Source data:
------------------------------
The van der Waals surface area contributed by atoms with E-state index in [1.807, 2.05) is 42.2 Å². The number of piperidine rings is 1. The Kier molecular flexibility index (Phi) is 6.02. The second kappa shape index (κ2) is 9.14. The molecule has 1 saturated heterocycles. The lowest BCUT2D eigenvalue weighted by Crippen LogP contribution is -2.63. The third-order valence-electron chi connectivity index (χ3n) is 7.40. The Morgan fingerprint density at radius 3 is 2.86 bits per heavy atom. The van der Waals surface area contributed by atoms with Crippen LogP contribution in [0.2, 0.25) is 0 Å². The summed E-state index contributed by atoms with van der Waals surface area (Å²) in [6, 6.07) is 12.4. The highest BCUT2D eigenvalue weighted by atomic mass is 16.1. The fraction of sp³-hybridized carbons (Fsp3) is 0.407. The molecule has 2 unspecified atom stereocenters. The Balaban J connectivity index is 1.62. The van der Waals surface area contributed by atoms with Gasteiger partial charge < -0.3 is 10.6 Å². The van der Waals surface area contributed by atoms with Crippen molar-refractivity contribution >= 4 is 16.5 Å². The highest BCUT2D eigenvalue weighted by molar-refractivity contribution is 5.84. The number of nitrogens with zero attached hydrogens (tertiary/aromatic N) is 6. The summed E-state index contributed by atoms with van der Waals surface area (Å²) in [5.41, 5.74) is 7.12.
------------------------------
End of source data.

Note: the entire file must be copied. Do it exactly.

The van der Waals surface area contributed by atoms with E-state index in [1.807, 2.05) is 42.2 Å². The number of piperidine rings is 1. The Kier molecular flexibility index (Phi) is 6.02. The second kappa shape index (κ2) is 9.14. The molecule has 1 saturated heterocycles. The lowest BCUT2D eigenvalue weighted by Crippen LogP contribution is -2.63. The third-order valence-electron chi connectivity index (χ3n) is 7.40. The Morgan fingerprint density at radius 3 is 2.86 bits per heavy atom. The van der Waals surface area contributed by atoms with Crippen LogP contribution in [0.2, 0.25) is 0 Å². The summed E-state index contributed by atoms with van der Waals surface area (Å²) in [6, 6.07) is 12.4. The highest BCUT2D eigenvalue weighted by atomic mass is 16.1. The fraction of sp³-hybridized carbons (Fsp3) is 0.407. The molecule has 2 unspecified atom stereocenters. The Balaban J connectivity index is 1.62. The van der Waals surface area contributed by atoms with Gasteiger partial charge < -0.3 is 10.6 Å². The van der Waals surface area contributed by atoms with Crippen molar-refractivity contribution >= 4 is 16.5 Å². The highest BCUT2D eigenvalue weighted by molar-refractivity contribution is 5.84. The number of nitrogens with zero attached hydrogens (tertiary/aromatic N) is 6. The summed E-state index contributed by atoms with van der Waals surface area (Å²) in [5.41, 5.74) is 7.12.